Making of Private Residence

Phil Buerer is not stranger here, with two best of week awards (BOW 22/2014 and BOW 33/2014) and two articles published as well! Today I’m very happy to publish his third article about the making-of Villa Lanaras. He recreates an already built project, as he usually likes to do from photos. Just a single photo this time. This house was designed by architect Nicos Valsamakis at Anavyssos back in 1963. Cinema 4d, V-Ray for Cinema 4d and Photoshop are the main tools used in this project. Enjoy!


Hello, and thanks Ronen for the opportunity to write about my Project “Private Residence” in this blog. It’s not the biggest project I ever did but definitely one of my favorite renderings. Its simplicity is what I find most appealing.

Whenever I can, I do personal projects, where I can explore new things, without outside pressure but a lot of opportunities to fail. And learn from said failures without taking hits in terms of customer satisfaction. Such as in this case.

A long time ago I came across a greek architect by the name of Nicos Valsamakis. He rose to fame in the ninety sixties with spectacular designs of villas. For years, I had this particular photograph from his “Villa Lanaras, Anavyssos” on my desktop. Always thinking that one day I’m gonna try to create a rendering from this shot.

Here’s the original photograph (source:


Then after a while I finally did it, here’s the result.


3d Modeling

The modeling part was obviously very simple in this case. It’s easy to get the right height proportions from the photo with some guidelines. We could even calculate the right depth by using some simple math, or in my case guesswork : ( – Article only available in German).

The starting point was an estimation of 150 cm height for the car.


The Model consists of cubes placed in the right place with assumed proportions. Some extruding and voila. Nothing magic here.


In order to check the modeling process and to match the camera position and focal length, I placed the original photo in the background of the semi-transparent model of the house. While sitting in the camera I moved and rotated manually until the preview more or less with the original photo.


Still using the picture as a reference I used a simple plane for the terrain. Subdivided just enough to be able to get the main contour lines. Then I just “painted” the terrain by subtly changing the Z value of the vertices with the “Magnet” tool (keeping X and Y locked).



Opposed to elsewhere light comes after modeling. I knew I was going to use an HDRI in order to get a realistic rendering. While V-Ray Physical Sun and Sky render faster, I still prefer a high-quality HDRI for optimized results.

This is especially the case for exterior renderings. Here’s an interesting post about HDRI quality :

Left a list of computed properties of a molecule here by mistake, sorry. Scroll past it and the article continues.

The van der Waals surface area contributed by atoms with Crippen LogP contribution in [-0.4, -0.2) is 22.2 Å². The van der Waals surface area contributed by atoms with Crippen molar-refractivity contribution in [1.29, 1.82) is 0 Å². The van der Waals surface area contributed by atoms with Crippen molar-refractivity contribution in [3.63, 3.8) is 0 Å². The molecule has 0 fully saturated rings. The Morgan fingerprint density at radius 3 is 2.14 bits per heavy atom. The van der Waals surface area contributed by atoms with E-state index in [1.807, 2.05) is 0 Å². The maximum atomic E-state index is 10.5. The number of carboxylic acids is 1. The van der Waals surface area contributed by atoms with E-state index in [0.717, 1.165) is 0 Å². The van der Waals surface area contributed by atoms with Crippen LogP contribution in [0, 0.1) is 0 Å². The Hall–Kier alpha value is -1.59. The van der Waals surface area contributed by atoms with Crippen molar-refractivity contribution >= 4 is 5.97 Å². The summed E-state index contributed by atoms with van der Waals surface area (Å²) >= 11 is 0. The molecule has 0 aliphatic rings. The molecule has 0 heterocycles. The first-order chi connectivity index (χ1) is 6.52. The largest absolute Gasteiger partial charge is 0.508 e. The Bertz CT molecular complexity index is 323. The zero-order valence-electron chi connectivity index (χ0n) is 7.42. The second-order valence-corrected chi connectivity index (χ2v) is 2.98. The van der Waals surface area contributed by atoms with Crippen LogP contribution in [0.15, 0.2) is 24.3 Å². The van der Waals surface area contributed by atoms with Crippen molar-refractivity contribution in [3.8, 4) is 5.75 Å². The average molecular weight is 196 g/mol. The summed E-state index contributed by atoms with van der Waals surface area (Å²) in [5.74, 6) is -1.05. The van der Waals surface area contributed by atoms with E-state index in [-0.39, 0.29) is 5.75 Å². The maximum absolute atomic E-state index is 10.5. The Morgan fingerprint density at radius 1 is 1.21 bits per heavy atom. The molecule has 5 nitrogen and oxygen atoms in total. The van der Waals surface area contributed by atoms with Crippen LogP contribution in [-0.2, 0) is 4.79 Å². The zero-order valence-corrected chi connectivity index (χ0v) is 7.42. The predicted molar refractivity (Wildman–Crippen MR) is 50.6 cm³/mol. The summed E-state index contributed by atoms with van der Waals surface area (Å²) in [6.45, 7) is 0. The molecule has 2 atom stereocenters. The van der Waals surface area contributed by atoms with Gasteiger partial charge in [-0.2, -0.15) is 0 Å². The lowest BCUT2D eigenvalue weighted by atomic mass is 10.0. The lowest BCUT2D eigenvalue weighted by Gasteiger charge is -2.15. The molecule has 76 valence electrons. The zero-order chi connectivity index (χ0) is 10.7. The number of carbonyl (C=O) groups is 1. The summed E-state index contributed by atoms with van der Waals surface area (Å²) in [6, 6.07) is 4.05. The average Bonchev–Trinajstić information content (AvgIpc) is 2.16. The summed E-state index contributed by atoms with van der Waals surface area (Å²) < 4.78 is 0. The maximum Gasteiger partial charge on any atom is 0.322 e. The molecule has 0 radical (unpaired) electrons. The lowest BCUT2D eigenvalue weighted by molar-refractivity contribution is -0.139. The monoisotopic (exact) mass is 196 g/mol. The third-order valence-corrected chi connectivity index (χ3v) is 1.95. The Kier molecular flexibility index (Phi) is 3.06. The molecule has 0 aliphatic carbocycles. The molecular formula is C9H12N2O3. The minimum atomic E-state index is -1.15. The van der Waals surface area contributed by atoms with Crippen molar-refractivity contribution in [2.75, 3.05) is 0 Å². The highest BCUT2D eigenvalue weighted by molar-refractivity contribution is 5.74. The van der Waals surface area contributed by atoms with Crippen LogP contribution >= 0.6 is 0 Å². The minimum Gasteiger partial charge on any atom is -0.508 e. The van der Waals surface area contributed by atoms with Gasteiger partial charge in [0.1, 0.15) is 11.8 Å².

I used Peter Guthrie’s 1224 Clear Sky in an Area/Dome light. By using a C4D “Filter” I lowered the gamma value to 0.7 in order to get sharper shadows.



Time for the most time-consuming part of the project. The environment and as part thereof the vegetation is where I invested the most time, getting the small details right. I wanted plants etc. to be as realistic as possible in order catch the eye and lock it on to details that don’t look too organized. Giving the whole scene a touch of organic chaos in contrast to the very structured look of the house itself.

I used 36 individual 3d models from my personal library (some Evermotion, Turbosquid, HQ-Plants and a few self-made models too).


Here’s a top-view of the plants, stones, branches etc, as placed in the scene.


Usually, I start by placing the largest plants first and filling in with objects decreasing in size. First, I duplicated the terrain plane and removed the polygons, where no plants would be placed. Using Cinema4D’s fabulous “MoGraph” object I distributed my models on the remaining polygons with the “Random Effector” linked into “MoGraph” in order to rotate and scale the objects automatically and randomly.


Starting with a few large ones, and filling it with more and smaller objects.


For the road, I used the same technique, from the larger stones and objects to small pebbles.



Here’s an image of the result.


The car model is from Archive 3D. Just had to create the V-Ray materials. If only it was that easy to get an Aston martin outside the virtual world… but still, thanks for the digital version.



On the house, I generally used very simple and basic materials. Nothing too fancy here. The most complex material was for the terrain. It consists of 3 textures. One for the sand and one for the road blended together into one material with a “Vertex Map” and masked with Cinema4D layers. This is to achieve a smooth transition from sand to road, and will be explained in detail below. The third texture is car-tracks I painted in Photoshop and used for the bumps and shading on top of the first material. Then I used “Mix Textures” to blend the sand/stone and the tracks together. All in all less complicated than it sounds.